When chef Rich Hanson began moving his kitchen equipment out of the Main Street building that for the past ten years has housed his restaurant, Cleonice Mediterranean Bistro in Ellsworth, he expected to see just how big the space was, once it was empty. Instead, he saw how small it was.
“We’d been cooking in a space not much bigger than a big bedroom,” said Hanson, who has been nominated twice for a James Beard Award for his beautiful, creative, steadfastly local take on tapas and Mediterranean food. “You just get used to it.”
Which made it all the more exciting when he moved his kitchen into his much bigger new space at 192 Main St., just up the street, the same kitchen Cleonice will share with another longtime downtown Ellsworth business: the Maine Grind coffeehouse. Last week Cleonice and the Maine Grind completed the merger that had been talked about — in theory and then in reality — for well over a year. Rich Hanson and his wife and co-owner, Cary, took over management of the Grind a year ago, with the eventual intention of moving Cleonice into the old Masonic hall, where the Grind has operated since 2006.
“It’s a great marriage of two downtown Ellsworth businesses,” said Cary Hanson. “We both have always been a great place for people to meet, and we both really believe in using local ingredients and supporting our local economy, so bringing the two together in one space has really creating a vibrant kind of energy here.”
The Maine Grind — affectionately called “Ellsworth’s living room” by locals — will continue to offer a full service coffee bar and breakfast. At lunch, things begin to change. While the Maine Grind’s sandwiches, soups and pastries will still be available, additional menu items from the Cleonice side of things will also be available, like lamb burgers and sangria, with the option of grab and go cafe dining or table service. Then, around 5 p.m., the Maine Grind starts to wind down, and the Cleonice menu takes over entirely, featuring many of the same dishes the restaurant has become known for, with the addition of brick oven pizza.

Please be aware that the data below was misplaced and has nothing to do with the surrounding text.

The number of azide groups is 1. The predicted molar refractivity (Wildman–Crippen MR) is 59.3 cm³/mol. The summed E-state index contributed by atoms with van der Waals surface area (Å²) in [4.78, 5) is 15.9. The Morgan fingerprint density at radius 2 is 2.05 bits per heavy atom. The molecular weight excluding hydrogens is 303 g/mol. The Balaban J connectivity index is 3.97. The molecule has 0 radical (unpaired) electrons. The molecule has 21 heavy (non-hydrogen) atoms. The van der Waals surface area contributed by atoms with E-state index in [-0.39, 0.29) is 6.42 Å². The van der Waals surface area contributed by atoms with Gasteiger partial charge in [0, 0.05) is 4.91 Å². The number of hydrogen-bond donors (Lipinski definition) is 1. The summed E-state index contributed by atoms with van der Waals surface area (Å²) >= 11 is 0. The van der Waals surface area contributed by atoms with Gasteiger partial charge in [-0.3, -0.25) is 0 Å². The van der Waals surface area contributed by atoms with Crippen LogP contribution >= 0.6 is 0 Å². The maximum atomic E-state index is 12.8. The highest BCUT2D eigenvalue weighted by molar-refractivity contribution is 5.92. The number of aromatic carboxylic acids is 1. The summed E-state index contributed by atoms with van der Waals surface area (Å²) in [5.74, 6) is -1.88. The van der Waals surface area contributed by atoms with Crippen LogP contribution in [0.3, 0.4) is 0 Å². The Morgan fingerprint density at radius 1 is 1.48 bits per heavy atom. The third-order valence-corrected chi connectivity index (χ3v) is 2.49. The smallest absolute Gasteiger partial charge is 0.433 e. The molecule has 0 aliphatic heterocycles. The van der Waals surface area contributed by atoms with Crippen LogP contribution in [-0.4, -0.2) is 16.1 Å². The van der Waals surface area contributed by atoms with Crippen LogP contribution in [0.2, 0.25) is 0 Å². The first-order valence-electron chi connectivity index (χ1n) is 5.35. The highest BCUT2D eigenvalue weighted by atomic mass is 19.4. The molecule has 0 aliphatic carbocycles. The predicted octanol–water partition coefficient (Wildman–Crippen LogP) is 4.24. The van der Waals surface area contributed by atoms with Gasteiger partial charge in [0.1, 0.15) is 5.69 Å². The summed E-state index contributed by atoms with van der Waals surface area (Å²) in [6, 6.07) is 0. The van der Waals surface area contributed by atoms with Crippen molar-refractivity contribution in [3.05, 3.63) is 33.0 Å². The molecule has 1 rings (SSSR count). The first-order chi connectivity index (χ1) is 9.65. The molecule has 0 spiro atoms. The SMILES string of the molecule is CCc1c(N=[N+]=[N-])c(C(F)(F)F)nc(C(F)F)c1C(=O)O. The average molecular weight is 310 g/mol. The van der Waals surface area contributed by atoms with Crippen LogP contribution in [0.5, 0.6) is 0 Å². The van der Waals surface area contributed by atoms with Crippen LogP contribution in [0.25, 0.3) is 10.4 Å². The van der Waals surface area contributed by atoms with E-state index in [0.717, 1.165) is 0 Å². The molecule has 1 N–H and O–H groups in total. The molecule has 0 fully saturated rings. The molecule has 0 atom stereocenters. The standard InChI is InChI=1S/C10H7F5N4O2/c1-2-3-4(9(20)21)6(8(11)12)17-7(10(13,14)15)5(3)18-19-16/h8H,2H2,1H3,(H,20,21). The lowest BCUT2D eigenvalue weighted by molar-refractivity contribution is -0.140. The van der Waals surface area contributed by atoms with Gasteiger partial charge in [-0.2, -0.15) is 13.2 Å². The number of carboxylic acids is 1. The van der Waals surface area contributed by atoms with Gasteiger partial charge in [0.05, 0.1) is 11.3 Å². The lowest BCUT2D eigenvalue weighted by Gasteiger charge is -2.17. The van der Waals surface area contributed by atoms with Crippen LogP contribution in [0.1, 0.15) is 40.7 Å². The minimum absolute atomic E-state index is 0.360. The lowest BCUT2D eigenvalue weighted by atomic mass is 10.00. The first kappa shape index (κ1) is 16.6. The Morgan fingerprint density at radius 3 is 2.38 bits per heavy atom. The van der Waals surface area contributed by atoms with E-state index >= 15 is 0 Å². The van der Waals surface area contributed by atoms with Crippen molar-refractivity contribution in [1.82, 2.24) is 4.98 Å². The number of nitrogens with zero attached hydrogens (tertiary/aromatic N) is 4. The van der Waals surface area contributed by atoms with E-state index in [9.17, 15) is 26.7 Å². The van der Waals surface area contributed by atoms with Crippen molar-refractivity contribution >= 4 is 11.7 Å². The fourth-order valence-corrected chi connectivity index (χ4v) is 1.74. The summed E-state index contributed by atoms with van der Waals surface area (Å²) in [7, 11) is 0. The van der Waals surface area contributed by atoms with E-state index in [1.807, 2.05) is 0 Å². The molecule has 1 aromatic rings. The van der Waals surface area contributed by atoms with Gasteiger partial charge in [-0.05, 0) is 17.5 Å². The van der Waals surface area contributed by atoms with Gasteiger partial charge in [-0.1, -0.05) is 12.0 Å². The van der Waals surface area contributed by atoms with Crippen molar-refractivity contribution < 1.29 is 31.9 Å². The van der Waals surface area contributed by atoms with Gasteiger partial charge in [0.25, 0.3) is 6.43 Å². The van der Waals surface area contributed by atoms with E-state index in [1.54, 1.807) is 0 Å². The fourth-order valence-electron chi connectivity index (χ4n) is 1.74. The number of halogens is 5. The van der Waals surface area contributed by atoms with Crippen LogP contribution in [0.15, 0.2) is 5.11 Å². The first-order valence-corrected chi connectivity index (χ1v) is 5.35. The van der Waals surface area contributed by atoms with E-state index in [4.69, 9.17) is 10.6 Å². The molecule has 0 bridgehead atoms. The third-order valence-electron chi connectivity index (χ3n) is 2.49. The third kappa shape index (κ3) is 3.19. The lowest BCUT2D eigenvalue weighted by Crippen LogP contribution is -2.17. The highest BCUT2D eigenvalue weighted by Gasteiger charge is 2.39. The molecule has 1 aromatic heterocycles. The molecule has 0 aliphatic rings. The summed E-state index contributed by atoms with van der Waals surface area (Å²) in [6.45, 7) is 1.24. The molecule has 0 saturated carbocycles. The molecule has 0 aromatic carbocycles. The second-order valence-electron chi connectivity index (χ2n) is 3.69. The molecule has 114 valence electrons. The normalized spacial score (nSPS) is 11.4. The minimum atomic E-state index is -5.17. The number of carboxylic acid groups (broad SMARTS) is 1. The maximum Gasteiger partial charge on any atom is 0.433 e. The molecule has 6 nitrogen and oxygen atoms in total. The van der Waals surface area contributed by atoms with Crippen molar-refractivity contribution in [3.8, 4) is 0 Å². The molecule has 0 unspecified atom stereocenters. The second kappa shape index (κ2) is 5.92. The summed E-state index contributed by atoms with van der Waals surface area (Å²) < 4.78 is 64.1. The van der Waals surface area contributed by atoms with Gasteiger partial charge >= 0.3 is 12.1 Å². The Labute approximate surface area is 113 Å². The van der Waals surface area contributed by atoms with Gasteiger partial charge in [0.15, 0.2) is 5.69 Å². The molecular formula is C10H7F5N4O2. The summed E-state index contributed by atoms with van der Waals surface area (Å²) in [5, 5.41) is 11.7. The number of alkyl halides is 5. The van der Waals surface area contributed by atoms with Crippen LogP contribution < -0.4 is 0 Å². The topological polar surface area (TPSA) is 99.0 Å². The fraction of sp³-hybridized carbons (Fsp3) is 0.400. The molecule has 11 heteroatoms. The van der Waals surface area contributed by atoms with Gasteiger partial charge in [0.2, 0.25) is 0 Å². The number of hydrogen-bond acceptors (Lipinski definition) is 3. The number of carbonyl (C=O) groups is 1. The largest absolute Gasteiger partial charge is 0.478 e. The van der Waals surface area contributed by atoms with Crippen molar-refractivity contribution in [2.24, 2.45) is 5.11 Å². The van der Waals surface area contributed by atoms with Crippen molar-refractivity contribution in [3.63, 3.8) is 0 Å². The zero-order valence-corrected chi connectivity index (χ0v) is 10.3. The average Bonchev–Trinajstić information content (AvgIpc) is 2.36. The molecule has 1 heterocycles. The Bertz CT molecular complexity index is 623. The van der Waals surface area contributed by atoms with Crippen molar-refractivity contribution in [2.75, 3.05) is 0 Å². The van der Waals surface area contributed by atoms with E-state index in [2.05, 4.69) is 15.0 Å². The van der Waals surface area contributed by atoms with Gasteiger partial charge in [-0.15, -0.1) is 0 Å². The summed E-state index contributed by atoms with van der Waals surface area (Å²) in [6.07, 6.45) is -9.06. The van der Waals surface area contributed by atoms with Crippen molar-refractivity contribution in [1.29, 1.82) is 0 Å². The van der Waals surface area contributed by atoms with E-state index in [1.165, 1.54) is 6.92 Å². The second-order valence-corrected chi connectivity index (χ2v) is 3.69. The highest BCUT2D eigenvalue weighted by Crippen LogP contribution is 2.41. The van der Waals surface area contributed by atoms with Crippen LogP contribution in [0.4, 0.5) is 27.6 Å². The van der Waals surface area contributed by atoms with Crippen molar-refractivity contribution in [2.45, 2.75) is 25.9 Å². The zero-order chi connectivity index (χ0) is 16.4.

“We kept the same menu [for the Grind] but we started making everything from scratch, from the roasts to the breakfast sausages to the salad dressings. And then we had our Kickstarter appeal, to raise money to add pizza to it. So we started serving pizza at night,” said Rich Hanson, referring to the Kickstarter campaign last January that raised $30,000 for the upgrades.
The move into the new space has meant that Cleonice is now able to accommodate twice as many diners on a given night. With the big, open kitchen they can also keep their tapas station in with the rest of the kitchen staff. In the old location, the tapas were put together outside the kitchen. It will also make for larger, more comfortable prix fixe wine dinners, which Cleonice hosts regularly throughout the year.
One thing they did lose in the move was a walk-in refrigerator, but Hanson chooses to look at that as an opportunity, rather than a loss.
“What we’re looking forward to doing now is having chalkboards with daily specials, and our menu is going to change frequently,” he said. “We’re going to be buying stuff in smaller batches and having a really dynamic menu … We can source our seafood straight to the boat. We can keep getting as much produce as we can locally. We can buy our beef from local farms and butcher it in house.”
Rich Hanson believes the move and the strategic changes have reinvigorated his staff — from chef de cuisine Zac Maccarone to his baker, Jaime Parent.
“We have a staff that’s really thrilled about the ability to do all this,” he said. “I think that after 10 and a half years at our other space, we’re ready for some reinvention and we’re excited about the future.”
The Maine Grind’s menu is served from 7:30 a.m. to 6:30 p.m., Monday through Saturday. Cleonice serves dinner from 5 p.m. to close Tuesday through Saturday.